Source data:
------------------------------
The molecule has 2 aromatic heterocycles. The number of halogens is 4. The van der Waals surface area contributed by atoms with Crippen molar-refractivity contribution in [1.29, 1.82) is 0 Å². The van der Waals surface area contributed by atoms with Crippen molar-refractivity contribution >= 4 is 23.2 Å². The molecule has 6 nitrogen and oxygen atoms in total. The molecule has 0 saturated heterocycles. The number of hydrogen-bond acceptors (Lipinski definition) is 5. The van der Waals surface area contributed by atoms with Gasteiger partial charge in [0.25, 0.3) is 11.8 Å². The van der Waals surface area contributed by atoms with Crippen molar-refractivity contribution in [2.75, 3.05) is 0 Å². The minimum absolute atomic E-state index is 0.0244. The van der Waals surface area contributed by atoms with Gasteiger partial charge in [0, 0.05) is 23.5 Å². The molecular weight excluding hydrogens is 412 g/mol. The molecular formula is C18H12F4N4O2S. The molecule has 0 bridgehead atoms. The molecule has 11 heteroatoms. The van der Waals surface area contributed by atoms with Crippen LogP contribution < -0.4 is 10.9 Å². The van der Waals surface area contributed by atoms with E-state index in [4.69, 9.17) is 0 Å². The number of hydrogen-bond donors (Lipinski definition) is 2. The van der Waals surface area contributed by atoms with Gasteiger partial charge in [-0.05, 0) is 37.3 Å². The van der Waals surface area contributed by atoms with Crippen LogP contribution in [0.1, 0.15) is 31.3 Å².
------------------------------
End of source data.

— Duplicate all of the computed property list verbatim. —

The molecule has 2 aromatic heterocycles. The number of halogens is 4. The van der Waals surface area contributed by atoms with Crippen molar-refractivity contribution in [1.29, 1.82) is 0 Å². The van der Waals surface area contributed by atoms with Crippen molar-refractivity contribution >= 4 is 23.2 Å². The molecule has 6 nitrogen and oxygen atoms in total. The molecule has 0 saturated heterocycles. The number of hydrogen-bond acceptors (Lipinski definition) is 5. The van der Waals surface area contributed by atoms with Gasteiger partial charge in [0.25, 0.3) is 11.8 Å². The van der Waals surface area contributed by atoms with Crippen molar-refractivity contribution in [2.75, 3.05) is 0 Å². The minimum absolute atomic E-state index is 0.0244. The van der Waals surface area contributed by atoms with Gasteiger partial charge in [0, 0.05) is 23.5 Å². The molecular weight excluding hydrogens is 412 g/mol. The molecular formula is C18H12F4N4O2S. The molecule has 0 bridgehead atoms. The molecule has 11 heteroatoms. The van der Waals surface area contributed by atoms with Crippen LogP contribution < -0.4 is 10.9 Å². The van der Waals surface area contributed by atoms with E-state index in [4.69, 9.17) is 0 Å². The number of hydrogen-bond donors (Lipinski definition) is 2. The van der Waals surface area contributed by atoms with Gasteiger partial charge in [-0.05, 0) is 37.3 Å². The van der Waals surface area contributed by atoms with Crippen LogP contribution in [0.1, 0.15) is 31.3 Å².